In continuous-tone photography, a 'Halftone Effect" sometimes occurs that alters the tone reproduction in a distinctive way. Highlight contrast is decreased and middletone densities are lowered. Published data show that this effect occurs in black-and-white photography when the grain pattern of the negative is reproduced very sharply in the print . High-magnification enlargements are especially susceptible. Does a corresponding effect occur in color photography? A search of the literature reveals no answer. The research here described is to determine, by direct measurements of densities in sharp and blurred enlargements, the magnitude of the halftone effect in particular color enlargements from color negatives. The validity of the procedure and the adequacy for the enlarger was tested by using black-and-white enlargements that demonstrate the halftone effect. The magnitude of the halftone effect was measured for color prints produced at a magnification of 25X. Grainless prints for comparison were obtained by rotating the print material during the exposure. The experimental results showed that the expected changes in density and contrast do not occur in the color materials studied.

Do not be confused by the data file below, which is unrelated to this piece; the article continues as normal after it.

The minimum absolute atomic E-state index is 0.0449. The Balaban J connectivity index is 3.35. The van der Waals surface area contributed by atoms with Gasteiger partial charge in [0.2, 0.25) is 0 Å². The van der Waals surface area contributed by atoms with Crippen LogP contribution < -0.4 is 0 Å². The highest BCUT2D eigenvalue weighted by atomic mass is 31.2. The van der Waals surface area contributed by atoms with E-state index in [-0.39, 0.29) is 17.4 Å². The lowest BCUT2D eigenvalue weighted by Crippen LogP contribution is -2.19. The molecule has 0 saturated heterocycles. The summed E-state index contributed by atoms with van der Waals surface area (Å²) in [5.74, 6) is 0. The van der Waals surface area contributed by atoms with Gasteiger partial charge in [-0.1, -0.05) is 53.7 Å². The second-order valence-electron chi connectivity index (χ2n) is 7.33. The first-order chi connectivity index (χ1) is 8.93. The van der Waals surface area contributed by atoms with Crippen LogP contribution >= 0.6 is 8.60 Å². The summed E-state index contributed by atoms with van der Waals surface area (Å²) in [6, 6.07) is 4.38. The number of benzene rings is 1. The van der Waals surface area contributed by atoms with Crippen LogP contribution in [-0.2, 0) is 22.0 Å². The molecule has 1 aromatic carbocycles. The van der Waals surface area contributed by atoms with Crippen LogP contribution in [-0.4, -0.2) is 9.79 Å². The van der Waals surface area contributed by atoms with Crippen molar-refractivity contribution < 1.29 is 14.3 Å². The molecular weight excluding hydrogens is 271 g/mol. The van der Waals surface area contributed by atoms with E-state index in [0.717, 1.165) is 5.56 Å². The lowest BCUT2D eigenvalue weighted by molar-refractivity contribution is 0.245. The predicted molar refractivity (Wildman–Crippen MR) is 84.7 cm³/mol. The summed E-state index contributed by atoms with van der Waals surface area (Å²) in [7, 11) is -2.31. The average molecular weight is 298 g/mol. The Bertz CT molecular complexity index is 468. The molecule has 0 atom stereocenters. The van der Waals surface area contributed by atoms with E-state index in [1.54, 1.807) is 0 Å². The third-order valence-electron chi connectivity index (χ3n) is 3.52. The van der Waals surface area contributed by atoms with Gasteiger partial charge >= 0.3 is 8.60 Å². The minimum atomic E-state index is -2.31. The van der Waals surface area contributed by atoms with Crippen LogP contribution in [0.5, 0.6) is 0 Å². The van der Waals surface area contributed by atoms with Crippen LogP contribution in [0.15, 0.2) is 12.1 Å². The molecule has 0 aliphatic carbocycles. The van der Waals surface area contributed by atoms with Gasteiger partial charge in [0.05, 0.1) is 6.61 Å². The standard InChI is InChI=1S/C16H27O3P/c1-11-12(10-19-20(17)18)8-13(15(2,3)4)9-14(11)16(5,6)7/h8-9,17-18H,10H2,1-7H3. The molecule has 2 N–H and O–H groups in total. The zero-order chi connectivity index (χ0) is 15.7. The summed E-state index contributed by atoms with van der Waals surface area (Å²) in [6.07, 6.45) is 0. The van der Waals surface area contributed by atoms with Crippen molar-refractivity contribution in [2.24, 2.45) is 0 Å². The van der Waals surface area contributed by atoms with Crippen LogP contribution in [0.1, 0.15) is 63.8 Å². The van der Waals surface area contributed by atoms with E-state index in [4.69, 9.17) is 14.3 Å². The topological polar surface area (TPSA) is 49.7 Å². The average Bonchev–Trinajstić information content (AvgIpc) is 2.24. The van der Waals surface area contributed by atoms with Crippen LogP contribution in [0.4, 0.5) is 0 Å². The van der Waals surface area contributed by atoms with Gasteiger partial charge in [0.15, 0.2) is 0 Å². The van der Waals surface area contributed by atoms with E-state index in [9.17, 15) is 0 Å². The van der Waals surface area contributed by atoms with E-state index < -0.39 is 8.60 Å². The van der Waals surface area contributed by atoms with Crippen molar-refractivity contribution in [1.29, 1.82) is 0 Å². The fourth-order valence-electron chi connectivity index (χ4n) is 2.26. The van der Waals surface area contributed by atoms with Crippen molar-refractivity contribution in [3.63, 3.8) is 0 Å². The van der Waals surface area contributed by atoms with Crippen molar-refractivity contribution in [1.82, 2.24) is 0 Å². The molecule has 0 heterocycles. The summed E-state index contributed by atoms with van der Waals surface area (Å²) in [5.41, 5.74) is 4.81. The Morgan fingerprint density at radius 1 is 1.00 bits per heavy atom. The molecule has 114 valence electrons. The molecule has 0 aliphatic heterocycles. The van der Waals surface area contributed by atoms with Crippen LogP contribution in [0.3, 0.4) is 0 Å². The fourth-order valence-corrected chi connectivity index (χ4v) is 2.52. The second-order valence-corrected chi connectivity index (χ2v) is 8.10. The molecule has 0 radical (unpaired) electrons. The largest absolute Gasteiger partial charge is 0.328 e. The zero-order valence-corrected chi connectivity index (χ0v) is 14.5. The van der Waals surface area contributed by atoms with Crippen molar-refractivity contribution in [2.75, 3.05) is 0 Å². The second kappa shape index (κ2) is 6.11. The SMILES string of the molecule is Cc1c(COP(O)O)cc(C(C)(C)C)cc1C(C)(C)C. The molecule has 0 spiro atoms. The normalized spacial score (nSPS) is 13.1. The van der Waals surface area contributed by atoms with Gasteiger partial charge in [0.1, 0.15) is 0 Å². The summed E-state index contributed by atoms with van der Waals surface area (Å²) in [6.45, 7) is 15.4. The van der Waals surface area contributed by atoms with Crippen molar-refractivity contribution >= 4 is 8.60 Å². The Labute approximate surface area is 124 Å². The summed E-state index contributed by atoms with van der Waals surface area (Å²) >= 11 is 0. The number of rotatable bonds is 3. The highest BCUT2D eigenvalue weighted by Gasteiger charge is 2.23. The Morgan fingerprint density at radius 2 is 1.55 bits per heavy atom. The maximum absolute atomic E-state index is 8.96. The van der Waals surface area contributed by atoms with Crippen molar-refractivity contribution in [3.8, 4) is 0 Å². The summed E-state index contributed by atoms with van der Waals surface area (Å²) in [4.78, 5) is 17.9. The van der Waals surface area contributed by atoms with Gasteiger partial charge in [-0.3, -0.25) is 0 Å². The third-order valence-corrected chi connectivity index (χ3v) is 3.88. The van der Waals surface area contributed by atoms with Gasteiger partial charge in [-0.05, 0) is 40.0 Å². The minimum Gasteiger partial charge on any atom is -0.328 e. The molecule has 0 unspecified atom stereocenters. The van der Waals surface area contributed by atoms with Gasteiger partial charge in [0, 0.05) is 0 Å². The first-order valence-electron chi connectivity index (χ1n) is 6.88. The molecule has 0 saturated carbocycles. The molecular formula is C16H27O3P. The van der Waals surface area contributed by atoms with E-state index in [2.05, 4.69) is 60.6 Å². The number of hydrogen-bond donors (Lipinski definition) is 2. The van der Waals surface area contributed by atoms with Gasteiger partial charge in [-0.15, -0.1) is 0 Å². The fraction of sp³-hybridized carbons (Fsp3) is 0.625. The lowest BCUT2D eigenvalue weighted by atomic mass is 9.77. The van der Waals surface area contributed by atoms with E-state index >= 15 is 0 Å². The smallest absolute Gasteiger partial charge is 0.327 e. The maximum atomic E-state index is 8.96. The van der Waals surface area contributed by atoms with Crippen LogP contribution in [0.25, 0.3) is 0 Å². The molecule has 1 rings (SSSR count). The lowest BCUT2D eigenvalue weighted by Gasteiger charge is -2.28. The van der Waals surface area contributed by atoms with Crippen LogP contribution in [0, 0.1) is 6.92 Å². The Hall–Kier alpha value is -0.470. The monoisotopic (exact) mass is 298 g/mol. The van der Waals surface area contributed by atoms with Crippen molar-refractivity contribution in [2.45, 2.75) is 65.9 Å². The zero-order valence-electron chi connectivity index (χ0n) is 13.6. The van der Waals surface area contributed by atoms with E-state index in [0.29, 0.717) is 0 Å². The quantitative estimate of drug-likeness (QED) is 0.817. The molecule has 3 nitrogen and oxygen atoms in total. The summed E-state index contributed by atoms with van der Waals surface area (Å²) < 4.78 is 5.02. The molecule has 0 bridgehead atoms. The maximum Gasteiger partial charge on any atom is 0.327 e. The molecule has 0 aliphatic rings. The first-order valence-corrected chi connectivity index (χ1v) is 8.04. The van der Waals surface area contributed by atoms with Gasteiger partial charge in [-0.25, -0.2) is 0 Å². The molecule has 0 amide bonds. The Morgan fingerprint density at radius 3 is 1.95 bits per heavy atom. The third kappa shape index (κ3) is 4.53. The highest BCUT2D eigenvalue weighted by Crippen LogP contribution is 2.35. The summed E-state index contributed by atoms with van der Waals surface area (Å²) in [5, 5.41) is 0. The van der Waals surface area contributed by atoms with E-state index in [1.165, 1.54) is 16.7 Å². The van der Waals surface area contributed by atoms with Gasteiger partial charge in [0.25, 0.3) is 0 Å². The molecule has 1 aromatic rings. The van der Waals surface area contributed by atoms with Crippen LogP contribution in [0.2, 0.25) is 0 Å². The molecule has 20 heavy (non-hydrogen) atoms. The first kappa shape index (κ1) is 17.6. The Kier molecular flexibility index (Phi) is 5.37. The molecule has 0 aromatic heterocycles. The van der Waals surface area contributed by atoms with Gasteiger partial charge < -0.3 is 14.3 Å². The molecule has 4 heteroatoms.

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School of Photographic Arts and Sciences (CIAS)
Crowsey, Rick, "The Halftone effect in color photographic enlargements" (1981). Thesis. Rochester Institute of Technology. Accessed from
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